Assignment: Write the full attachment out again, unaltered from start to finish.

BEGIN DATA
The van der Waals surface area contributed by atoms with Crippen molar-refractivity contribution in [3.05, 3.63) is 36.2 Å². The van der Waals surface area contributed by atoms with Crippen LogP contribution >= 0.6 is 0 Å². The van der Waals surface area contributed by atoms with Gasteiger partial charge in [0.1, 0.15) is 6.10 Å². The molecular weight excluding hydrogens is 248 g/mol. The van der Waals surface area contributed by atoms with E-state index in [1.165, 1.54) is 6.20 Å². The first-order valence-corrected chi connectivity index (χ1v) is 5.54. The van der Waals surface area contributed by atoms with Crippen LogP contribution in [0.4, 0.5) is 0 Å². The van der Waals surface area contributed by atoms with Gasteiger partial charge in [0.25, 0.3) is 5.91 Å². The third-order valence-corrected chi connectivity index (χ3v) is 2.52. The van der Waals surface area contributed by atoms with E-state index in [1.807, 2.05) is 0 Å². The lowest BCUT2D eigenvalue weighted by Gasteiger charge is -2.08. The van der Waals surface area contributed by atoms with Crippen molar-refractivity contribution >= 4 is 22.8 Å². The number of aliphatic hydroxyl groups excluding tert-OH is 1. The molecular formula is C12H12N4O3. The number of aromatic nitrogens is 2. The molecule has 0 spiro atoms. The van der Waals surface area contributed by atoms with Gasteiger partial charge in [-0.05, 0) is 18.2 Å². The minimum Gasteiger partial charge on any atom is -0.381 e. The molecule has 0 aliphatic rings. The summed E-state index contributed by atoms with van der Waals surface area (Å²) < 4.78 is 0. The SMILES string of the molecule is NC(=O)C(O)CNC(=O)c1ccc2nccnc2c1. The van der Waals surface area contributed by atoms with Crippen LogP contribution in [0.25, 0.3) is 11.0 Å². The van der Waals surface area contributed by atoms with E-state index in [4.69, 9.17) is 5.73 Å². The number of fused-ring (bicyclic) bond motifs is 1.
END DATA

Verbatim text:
The van der Waals surface area contributed by atoms with Crippen molar-refractivity contribution in [3.05, 3.63) is 36.2 Å². The van der Waals surface area contributed by atoms with Crippen LogP contribution >= 0.6 is 0 Å². The van der Waals surface area contributed by atoms with Gasteiger partial charge in [0.1, 0.15) is 6.10 Å². The molecular weight excluding hydrogens is 248 g/mol. The van der Waals surface area contributed by atoms with E-state index in [1.165, 1.54) is 6.20 Å². The first-order valence-corrected chi connectivity index (χ1v) is 5.54. The van der Waals surface area contributed by atoms with Crippen LogP contribution in [0.4, 0.5) is 0 Å². The van der Waals surface area contributed by atoms with Gasteiger partial charge in [0.25, 0.3) is 5.91 Å². The third-order valence-corrected chi connectivity index (χ3v) is 2.52. The van der Waals surface area contributed by atoms with E-state index in [1.807, 2.05) is 0 Å². The lowest BCUT2D eigenvalue weighted by Gasteiger charge is -2.08. The van der Waals surface area contributed by atoms with Crippen molar-refractivity contribution >= 4 is 22.8 Å². The number of aliphatic hydroxyl groups excluding tert-OH is 1. The molecular formula is C12H12N4O3. The number of aromatic nitrogens is 2. The molecule has 0 spiro atoms. The van der Waals surface area contributed by atoms with Gasteiger partial charge in [-0.05, 0) is 18.2 Å². The minimum Gasteiger partial charge on any atom is -0.381 e. The molecule has 0 aliphatic rings. The summed E-state index contributed by atoms with van der Waals surface area (Å²) < 4.78 is 0. The SMILES string of the molecule is NC(=O)C(O)CNC(=O)c1ccc2nccnc2c1. The van der Waals surface area contributed by atoms with Crippen LogP contribution in [0.25, 0.3) is 11.0 Å². The van der Waals surface area contributed by atoms with E-state index in [4.69, 9.17) is 5.73 Å². The number of fused-ring (bicyclic) bond motifs is 1.